Whenever someone does a search for your business, they're bound to get someone else's opinion about it. Even if your business efficient, well-run and has a great mobile presence, all it takes is a lack of reviews – or some persnickety comment – to derail a potential sale.
So what should you do? Here are a few suggestions to help you manage this critical part of your online identity.
The first thing you can do is a little old-school marketing. If you have a traditional retail location, put a placard or sign somewhere asking people to leave a positive review on Google Maps, Facebook, Yelp or another service where you see a lot of traffic. You can also offer a discount, such a small percentage off a service or an inexpensive freebie, in exchange for an honest review. [Looking for a new place to promote reviews? Check out these Yelp alternatives.]
Check-ins are worth promoting as well. If someone checks into your store on Facebook or a service like Swarm, people in their timeline get a chance to see what they're up to. None of these are a guarantee, but they're a solid place to start.
Take digital control
Every site on which you can receive reviews has a platform where you can manage your presence. The Facebook Business Manager has a ton of tools (of varying ease of use) that let you tweak the appearance of your page. It's also the main hub where you can see the number of reviews, check out visitor stats or respond to those who have left a comment.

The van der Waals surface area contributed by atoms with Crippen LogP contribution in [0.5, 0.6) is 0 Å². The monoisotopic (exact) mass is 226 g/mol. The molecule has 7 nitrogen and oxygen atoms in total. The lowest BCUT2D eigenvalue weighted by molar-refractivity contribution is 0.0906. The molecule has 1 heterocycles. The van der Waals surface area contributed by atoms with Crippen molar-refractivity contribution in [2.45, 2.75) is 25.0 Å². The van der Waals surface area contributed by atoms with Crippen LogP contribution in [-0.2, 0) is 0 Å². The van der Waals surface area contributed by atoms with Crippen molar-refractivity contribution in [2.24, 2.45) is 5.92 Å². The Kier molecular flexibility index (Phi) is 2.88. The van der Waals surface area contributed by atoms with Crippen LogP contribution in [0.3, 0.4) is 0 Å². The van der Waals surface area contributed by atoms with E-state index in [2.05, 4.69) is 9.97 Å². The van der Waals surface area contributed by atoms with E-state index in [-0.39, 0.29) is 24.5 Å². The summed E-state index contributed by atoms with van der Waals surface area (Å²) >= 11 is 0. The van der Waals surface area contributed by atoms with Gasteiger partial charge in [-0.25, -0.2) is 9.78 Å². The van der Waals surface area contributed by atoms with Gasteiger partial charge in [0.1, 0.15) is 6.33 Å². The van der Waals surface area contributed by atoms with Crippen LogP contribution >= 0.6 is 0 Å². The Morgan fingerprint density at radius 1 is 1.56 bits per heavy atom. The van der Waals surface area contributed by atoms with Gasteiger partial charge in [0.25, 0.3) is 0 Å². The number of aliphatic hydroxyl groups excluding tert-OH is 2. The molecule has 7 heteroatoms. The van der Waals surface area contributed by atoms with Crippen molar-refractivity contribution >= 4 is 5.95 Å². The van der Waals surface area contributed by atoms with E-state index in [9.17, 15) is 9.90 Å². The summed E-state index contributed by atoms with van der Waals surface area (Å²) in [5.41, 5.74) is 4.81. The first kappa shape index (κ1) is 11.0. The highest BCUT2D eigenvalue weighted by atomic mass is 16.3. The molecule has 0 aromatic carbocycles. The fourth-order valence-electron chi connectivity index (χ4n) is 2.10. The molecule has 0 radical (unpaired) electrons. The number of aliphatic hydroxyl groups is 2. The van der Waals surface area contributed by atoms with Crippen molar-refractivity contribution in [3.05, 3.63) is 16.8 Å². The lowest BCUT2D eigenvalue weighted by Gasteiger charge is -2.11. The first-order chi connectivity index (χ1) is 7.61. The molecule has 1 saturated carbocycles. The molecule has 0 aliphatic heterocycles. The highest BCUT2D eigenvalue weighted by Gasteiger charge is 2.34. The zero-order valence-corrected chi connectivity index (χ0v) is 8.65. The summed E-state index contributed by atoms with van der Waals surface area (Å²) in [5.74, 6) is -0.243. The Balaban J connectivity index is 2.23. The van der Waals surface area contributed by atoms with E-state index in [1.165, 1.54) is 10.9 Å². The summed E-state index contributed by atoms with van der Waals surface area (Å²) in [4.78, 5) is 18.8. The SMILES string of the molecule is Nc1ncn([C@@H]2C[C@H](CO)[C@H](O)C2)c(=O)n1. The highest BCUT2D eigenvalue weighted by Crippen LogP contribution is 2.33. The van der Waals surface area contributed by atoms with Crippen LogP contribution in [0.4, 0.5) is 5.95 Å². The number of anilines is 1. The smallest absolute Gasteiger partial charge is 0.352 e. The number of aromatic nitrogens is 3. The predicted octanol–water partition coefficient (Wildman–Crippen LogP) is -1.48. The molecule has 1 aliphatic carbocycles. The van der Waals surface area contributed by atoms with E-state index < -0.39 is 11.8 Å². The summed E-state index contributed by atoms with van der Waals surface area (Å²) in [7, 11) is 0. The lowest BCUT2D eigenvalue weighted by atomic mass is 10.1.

Additionally, Google has ramped up the capabilities of how your business appears during a Google search, particularly on mobile. Be sure to grab the Google My Business app to take charge by adding pictures, information, or the details about your business. A similar tool is available for Yelp, which remains a popular source of reviews.
By having an active presence, you're more likely to get reviews and can nudge your customers to send in a few. This is especially critical on Facebook and Google, where they play a major role in how your brand's presence is analyzed by those who may find it.
Respond to reviews (even if they're negative)
There's bound to be a time when you get a review that you're not thrilled about. The question is what to do about it. Facebook, for example, doesn't let you delete reviews just because they're less than five stars. You can report one if it violates the company's guidelines, but your best move may be to gently push back.
Google offers some suggestions for this process if you need some guidance. The key takeaway is to be professional and courteous. Offering a refund or explaining the situation in more detail may be enough to assuage an irate customer. At the very least, it will demonstrate to others that your business is responsive and listens to feedback.
While this may sound like just another thing to manage, there's great value in paying attention to user reviews. A survey by BrightLocal found that 84 percent of those surveyed trust online reviews as much as personal recommendations. If you aren't tapping into the potential with online reviews, you're missing out on the chance to convince some new customers to give you their business.